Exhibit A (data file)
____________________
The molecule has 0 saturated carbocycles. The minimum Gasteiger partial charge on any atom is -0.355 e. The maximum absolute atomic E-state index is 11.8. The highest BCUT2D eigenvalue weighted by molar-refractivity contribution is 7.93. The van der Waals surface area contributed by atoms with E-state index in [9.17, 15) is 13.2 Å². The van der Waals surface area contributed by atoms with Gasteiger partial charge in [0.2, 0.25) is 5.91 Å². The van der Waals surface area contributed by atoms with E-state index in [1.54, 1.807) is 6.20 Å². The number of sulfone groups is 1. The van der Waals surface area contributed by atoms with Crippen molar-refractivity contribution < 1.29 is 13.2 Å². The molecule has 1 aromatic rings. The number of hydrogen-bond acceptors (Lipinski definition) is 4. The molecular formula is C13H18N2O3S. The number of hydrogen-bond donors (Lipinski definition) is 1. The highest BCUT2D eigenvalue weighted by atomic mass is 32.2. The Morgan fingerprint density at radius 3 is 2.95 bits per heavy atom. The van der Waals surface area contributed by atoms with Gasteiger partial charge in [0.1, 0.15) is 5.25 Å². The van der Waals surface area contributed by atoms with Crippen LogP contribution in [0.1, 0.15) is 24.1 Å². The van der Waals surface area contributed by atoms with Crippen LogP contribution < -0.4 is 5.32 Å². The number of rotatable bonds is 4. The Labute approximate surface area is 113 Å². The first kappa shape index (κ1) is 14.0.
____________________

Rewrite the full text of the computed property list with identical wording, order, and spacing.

The molecule has 0 saturated carbocycles. The minimum Gasteiger partial charge on any atom is -0.355 e. The maximum absolute atomic E-state index is 11.8. The highest BCUT2D eigenvalue weighted by molar-refractivity contribution is 7.93. The van der Waals surface area contributed by atoms with E-state index in [9.17, 15) is 13.2 Å². The van der Waals surface area contributed by atoms with Gasteiger partial charge in [0.2, 0.25) is 5.91 Å². The van der Waals surface area contributed by atoms with E-state index in [1.54, 1.807) is 6.20 Å². The number of sulfone groups is 1. The van der Waals surface area contributed by atoms with Crippen molar-refractivity contribution < 1.29 is 13.2 Å². The molecule has 1 aromatic rings. The number of hydrogen-bond acceptors (Lipinski definition) is 4. The molecular formula is C13H18N2O3S. The number of hydrogen-bond donors (Lipinski definition) is 1. The highest BCUT2D eigenvalue weighted by atomic mass is 32.2. The Morgan fingerprint density at radius 3 is 2.95 bits per heavy atom. The van der Waals surface area contributed by atoms with Gasteiger partial charge in [0.1, 0.15) is 5.25 Å². The van der Waals surface area contributed by atoms with Crippen LogP contribution in [0.1, 0.15) is 24.1 Å². The van der Waals surface area contributed by atoms with Crippen LogP contribution < -0.4 is 5.32 Å². The number of rotatable bonds is 4. The Labute approximate surface area is 113 Å². The first kappa shape index (κ1) is 14.0.